Michael Morton, the Fort Smith nursing home magnate, hasn’t let his connection to a scandal arising from his financial support of judicial candidates put him on the election sidelines this year.
Mike Maggio, a former judge in Conway, is serving a federal prison sentence for pleading guilty to taking a bribe — campaign contributions from Morton and related parties arranged by former Republican Sen. Gilbert Baker — to reduce a jury verdict against a Morton nursing home from $5.2 million to $1 million in a negligence case. Baker is awaiting trial on charges related to his role. Morton has not been charged and insisted he only made legitimate campaign contributions in hopes of electing good judges, not to get a favorable ruling from Maggio.
Reports have begun coming in on candidates for judicial seats in March. One was filed by Greg Magness, a Fort Smith lawyer and one of at least three candidates for a circuit judgeship to be vacated by retirement of Judge James Cox.
Magness’ first campaign report reported $29,250 in contributions, with $10,000 of that coming from Magness himself and two family members.
Of the remaining $19,250, $14,000, or more than 70 percent of nonfamily money, came from Morton or related individuals. Morton gave $2,800 and Magness got $2,800 each from Paralea Hursh and Jerry Sams, both affiliated with Morton’s Central Arkansas Nursing Centers. He received another $5,600, half for the March election and half for a runoff if necessary, from Richard Chapman of Premier Pharmacy Care, a business founded by Morton to serve nursing homes.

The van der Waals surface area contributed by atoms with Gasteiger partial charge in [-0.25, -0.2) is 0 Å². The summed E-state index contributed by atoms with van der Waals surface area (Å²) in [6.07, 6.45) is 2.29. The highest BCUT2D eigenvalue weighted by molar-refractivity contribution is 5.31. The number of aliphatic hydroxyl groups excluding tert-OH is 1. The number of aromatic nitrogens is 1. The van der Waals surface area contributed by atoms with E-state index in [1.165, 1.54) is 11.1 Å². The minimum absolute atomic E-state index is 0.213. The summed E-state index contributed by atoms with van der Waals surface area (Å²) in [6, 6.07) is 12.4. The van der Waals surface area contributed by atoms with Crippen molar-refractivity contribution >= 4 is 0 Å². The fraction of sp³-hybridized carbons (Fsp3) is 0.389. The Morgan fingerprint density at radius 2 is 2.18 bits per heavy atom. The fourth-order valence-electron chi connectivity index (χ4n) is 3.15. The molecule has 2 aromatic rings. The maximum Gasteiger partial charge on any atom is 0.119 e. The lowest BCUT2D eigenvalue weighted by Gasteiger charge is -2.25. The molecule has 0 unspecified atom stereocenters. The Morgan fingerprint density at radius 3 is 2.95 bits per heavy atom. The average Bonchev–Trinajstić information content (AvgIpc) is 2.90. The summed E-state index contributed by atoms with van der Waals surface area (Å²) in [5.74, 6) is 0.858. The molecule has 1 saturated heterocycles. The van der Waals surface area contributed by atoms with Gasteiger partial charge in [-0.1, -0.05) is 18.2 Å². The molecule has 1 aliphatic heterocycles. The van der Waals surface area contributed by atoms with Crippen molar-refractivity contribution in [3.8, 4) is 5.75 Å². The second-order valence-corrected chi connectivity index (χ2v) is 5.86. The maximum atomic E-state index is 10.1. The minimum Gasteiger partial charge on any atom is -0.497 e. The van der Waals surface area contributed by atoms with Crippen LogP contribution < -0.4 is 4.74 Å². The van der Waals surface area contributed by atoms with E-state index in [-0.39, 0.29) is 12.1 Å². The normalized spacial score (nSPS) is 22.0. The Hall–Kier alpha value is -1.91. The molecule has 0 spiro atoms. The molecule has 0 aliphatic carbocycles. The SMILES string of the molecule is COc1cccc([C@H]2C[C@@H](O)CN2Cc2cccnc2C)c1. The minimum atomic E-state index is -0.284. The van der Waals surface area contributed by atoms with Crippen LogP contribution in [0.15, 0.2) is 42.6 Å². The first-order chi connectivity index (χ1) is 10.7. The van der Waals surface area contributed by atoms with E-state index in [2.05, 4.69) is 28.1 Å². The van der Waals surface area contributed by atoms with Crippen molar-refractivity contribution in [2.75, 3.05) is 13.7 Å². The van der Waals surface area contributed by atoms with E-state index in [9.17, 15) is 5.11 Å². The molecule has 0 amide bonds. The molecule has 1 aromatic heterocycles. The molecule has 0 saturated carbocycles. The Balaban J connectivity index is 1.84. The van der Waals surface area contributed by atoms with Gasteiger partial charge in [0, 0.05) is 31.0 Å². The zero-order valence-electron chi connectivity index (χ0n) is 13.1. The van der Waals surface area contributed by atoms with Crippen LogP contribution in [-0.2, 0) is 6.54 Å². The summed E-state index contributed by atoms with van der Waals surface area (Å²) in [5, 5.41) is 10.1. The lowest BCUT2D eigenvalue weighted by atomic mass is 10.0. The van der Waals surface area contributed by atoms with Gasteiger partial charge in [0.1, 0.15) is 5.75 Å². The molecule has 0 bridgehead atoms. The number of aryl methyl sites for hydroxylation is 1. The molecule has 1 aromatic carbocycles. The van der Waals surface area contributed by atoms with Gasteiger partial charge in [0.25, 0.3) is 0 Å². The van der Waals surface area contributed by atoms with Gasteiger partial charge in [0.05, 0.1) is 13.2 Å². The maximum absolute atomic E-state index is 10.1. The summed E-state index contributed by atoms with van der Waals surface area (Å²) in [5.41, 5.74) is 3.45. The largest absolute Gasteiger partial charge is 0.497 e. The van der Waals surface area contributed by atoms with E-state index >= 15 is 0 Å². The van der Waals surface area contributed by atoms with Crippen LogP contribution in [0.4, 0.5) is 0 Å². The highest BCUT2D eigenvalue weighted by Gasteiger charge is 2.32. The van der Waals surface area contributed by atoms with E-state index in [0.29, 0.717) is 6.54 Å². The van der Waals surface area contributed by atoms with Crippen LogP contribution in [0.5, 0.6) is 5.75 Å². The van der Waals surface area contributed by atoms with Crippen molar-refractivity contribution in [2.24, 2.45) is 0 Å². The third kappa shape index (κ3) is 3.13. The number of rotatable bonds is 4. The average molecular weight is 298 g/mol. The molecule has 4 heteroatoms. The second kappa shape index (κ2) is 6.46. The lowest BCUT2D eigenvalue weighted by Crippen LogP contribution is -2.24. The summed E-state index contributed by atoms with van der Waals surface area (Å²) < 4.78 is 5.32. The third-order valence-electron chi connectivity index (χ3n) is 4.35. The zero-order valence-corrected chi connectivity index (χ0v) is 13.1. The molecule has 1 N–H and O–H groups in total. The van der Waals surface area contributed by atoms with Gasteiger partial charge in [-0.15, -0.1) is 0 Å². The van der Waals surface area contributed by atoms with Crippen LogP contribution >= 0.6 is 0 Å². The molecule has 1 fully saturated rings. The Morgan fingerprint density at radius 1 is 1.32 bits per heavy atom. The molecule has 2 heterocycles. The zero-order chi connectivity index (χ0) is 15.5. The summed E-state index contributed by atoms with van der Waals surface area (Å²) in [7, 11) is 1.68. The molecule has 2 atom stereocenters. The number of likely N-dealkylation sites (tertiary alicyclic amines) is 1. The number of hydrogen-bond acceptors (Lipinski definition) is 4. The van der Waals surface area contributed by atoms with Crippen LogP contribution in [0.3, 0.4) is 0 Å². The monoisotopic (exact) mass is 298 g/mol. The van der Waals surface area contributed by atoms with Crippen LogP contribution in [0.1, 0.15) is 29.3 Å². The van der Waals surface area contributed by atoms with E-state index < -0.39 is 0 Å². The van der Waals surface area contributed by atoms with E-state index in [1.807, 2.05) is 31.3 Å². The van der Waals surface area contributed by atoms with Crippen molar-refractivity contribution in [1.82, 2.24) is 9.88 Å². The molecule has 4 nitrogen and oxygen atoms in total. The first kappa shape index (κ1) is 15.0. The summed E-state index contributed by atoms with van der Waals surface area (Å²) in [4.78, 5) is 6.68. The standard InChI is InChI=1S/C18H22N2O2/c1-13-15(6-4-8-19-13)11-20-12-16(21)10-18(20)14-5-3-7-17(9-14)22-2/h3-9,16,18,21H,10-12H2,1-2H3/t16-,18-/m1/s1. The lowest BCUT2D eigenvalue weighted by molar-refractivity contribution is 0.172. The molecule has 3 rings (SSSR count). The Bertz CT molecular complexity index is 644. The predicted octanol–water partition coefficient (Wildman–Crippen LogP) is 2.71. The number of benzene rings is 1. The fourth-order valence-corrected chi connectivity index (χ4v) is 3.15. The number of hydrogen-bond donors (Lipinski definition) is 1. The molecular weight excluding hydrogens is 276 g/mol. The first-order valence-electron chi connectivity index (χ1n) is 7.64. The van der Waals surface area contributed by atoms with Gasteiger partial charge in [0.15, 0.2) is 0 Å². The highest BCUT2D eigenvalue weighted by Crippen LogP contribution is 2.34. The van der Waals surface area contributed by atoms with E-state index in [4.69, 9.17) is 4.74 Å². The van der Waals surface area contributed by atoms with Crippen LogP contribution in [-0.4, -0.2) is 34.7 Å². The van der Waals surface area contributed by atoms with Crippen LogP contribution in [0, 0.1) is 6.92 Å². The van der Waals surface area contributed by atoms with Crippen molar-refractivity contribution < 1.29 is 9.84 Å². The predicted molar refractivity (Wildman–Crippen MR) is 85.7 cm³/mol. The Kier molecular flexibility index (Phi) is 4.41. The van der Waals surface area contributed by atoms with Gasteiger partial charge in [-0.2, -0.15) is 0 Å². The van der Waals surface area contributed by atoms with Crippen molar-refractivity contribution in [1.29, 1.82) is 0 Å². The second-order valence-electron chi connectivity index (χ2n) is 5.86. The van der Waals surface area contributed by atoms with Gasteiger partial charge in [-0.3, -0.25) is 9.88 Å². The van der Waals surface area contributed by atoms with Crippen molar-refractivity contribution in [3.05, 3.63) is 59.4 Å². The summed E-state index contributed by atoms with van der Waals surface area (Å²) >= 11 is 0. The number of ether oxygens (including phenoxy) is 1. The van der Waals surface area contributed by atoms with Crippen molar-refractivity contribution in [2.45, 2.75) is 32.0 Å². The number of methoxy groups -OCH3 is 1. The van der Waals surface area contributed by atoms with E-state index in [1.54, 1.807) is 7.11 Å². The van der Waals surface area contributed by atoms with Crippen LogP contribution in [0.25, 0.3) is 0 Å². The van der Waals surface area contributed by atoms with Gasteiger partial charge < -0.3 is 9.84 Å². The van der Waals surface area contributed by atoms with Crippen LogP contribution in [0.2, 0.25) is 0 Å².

In 2014, Morton spent tens of thousands on judicial races funneled by Baker into PACs. He directed $40,000 to Supreme Court Justice Rhonda Wood as well as contributions to Supreme Court Justices Karen Baker and Jo Hart; Maggio in his aborted race for Court of Appeals, and several candidates for circuit judgeships in Faulkner County. He spent heavily on legislative races, too, and was tied to a bundle of almost $100,000 pumped into Attorney General Leslie Rutledge’s campaign. He spent some $250,000 altogether in 2014, at our last check and that was hampered by a mix of paper and electronic filings.
It’s early yet and there are many judicial races on the ballot this year, including one for Arkansas Supreme Court. One rumor puts Rutledge in the Supreme Court race with Judge Chip Welch. If past is prologue, there’s a deep pocket she could tap should she make a late entry.